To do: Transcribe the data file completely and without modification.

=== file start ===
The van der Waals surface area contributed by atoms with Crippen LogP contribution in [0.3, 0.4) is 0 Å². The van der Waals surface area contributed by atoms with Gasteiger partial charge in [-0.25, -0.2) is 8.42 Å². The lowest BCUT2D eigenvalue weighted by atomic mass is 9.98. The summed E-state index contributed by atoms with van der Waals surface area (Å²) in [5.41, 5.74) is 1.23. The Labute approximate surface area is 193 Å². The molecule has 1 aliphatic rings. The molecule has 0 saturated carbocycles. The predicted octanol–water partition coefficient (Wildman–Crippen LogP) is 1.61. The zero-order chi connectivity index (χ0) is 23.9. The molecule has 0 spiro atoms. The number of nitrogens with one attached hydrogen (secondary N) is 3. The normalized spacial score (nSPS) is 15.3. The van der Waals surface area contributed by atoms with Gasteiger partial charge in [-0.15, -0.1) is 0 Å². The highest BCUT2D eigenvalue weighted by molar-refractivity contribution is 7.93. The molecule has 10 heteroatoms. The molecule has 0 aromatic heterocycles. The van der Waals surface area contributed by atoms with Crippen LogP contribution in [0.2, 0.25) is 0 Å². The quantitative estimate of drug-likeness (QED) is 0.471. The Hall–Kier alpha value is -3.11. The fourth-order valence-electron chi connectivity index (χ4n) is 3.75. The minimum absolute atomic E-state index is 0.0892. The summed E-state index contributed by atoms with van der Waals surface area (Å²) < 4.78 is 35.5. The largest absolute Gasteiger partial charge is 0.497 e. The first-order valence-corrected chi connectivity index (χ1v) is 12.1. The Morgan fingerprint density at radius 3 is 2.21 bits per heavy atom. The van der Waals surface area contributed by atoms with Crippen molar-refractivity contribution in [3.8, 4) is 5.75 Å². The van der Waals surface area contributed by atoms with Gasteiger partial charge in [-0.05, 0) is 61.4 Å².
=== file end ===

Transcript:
The van der Waals surface area contributed by atoms with Crippen LogP contribution in [0.3, 0.4) is 0 Å². The van der Waals surface area contributed by atoms with Gasteiger partial charge in [-0.25, -0.2) is 8.42 Å². The lowest BCUT2D eigenvalue weighted by atomic mass is 9.98. The summed E-state index contributed by atoms with van der Waals surface area (Å²) in [5.41, 5.74) is 1.23. The Labute approximate surface area is 193 Å². The molecule has 1 aliphatic rings. The molecule has 0 saturated carbocycles. The predicted octanol–water partition coefficient (Wildman–Crippen LogP) is 1.61. The zero-order chi connectivity index (χ0) is 23.9. The molecule has 0 spiro atoms. The number of nitrogens with one attached hydrogen (secondary N) is 3. The normalized spacial score (nSPS) is 15.3. The van der Waals surface area contributed by atoms with Gasteiger partial charge in [-0.15, -0.1) is 0 Å². The highest BCUT2D eigenvalue weighted by molar-refractivity contribution is 7.93. The molecule has 10 heteroatoms. The molecule has 0 aromatic heterocycles. The van der Waals surface area contributed by atoms with Crippen LogP contribution in [0.2, 0.25) is 0 Å². The quantitative estimate of drug-likeness (QED) is 0.471. The Hall–Kier alpha value is -3.11. The fourth-order valence-electron chi connectivity index (χ4n) is 3.75. The minimum absolute atomic E-state index is 0.0892. The summed E-state index contributed by atoms with van der Waals surface area (Å²) < 4.78 is 35.5. The largest absolute Gasteiger partial charge is 0.497 e. The first-order valence-corrected chi connectivity index (χ1v) is 12.1. The Morgan fingerprint density at radius 3 is 2.21 bits per heavy atom. The van der Waals surface area contributed by atoms with Crippen molar-refractivity contribution in [3.8, 4) is 5.75 Å². The van der Waals surface area contributed by atoms with Gasteiger partial charge in [-0.05, 0) is 61.4 Å².